Links We Loved This Week — 7/8/16

A few words from Toni Morrison on writing blackness in The Bluest Eye (via The Guardian):

She would not, she decided, try to “explain” black life to a white audience. She would not write from the position of outsider to her own experience. She took issue with, for example, the title of Ralph Ellison’s famous novel, Invisible Man; as she told the New Yorker in 2003, “Invisible to whom? Not to me.”

She wanted to write from within. It was the era of “black is beautiful”; everywhere she looked in New York, the black power movement was promoting that slogan. It struck her both as true – “of course” – and at the same time, ahistorical and reactive. “All the books that were being published by African-American guys were saying ‘screw whitey’, or some variation of that. Not the scholars but the pop books. And the other thing they said was, ‘You have to confront the oppressor.’ I understand that. But you don’t have to look at the world through his eyes. I’m not a stereotype; I’m not somebody else’s version of who I am. And so when people said at that time black is beautiful – yeah? Of course. Who said it wasn’t? So I was trying to say, in The Bluest Eye, wait a minute. Guys. There was a time when black wasn’t beautiful. And you hurt.”

These photos of retired trains are gorgeous and eerie.

Lithub published a conversation between Nicole Dennis-Benn and Chinelo Okparanta, two big new novelists who happen to both be black and LGBTQ. Their conversation is full of wisdom about writing and literature, including the role of race and representation in writing, as in the quotation below from Okparanta:

It seems to me that as writers we do have the right to tell any stories we want to tell. As fiction writers, we can make up anything we want and present it as something akin to fact. This is the power of fiction. But where national politics, racial agendas—those sorts of things—are concerned, it seems to me that we, as writers, should also be conscious of social consequence.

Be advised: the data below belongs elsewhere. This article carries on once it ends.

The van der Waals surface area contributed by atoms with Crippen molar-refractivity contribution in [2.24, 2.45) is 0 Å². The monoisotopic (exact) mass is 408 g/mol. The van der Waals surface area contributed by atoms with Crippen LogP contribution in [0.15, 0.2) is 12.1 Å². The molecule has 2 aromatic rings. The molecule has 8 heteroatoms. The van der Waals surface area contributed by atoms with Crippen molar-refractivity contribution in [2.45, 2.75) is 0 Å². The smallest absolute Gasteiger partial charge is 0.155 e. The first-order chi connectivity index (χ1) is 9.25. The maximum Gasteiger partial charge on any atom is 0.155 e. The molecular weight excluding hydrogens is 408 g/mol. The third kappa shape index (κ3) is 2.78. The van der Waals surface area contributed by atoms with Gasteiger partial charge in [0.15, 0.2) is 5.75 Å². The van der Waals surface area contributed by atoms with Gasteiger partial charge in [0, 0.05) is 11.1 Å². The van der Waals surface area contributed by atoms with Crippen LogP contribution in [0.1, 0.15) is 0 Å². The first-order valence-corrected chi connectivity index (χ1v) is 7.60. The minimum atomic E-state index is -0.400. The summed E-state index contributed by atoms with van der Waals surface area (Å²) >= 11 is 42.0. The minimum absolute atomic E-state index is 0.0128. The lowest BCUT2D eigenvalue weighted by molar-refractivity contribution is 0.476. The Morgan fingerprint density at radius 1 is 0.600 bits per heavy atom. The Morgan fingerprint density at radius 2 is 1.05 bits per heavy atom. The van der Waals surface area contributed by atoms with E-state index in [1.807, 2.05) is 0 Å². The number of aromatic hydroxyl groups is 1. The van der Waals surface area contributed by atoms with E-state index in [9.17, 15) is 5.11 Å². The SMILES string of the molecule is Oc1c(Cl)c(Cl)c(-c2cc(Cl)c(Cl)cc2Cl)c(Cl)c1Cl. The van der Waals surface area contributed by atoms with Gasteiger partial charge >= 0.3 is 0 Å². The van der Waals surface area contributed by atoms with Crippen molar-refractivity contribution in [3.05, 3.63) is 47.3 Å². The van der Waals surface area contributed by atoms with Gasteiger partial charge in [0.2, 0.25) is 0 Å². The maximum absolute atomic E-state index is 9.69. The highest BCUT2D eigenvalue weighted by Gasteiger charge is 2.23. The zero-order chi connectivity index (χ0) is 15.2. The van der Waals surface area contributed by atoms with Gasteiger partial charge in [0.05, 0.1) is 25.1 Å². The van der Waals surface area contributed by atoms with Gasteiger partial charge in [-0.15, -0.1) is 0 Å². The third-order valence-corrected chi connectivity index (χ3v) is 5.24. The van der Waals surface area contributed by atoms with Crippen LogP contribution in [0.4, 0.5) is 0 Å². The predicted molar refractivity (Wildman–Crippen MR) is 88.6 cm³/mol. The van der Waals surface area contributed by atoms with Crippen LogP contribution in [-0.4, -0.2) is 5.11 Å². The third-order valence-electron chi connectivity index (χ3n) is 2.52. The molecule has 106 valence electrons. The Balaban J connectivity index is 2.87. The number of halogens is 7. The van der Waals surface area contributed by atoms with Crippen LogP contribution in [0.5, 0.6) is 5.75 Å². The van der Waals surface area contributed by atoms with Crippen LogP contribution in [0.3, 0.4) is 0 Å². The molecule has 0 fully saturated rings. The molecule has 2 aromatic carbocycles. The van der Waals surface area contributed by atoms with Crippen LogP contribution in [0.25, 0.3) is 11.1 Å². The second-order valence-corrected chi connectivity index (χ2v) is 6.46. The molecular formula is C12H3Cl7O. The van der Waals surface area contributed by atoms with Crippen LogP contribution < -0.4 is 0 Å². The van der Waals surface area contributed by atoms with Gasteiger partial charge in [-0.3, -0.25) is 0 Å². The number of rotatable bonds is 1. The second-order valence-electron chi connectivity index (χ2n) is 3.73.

We’re very sad about losing Luke’s crinkly smile, but we agree with THR that by cutting Layla, Nashville is losing its most complex and interesting character, with the most potential for growth (she’s basically season one Juliette). We would also add that Layla finishing her arc as a manipulative, deceitful villain is borderline antifeminist, not to mention that she has the best voice of any actor on that show.


Nashville Recap: 4×21 “Maybe You’ll Appreciate Me Someday”


Previously on Nashville: EVERYTHING. Gunnar made out with Autumn and Autumn tried to convince Gunnar that Scarlett was holding him back, but Scarlett was in love; Juliette was nominated for an Oscar; Juliette told Layla that Jeff died saving her life—but Colt already had; Cynthia “Fake Ann Coulter” Davis told Will to disappear, so Will decided to speak up for gay rights (finally); Rayna met a girl who sang a couple songs and disappeared, then decided to throw a charity benefit for troubled youth or something, and then didn’t mention it for like five episodes; Maddie got emancipated and signed with a label in New York.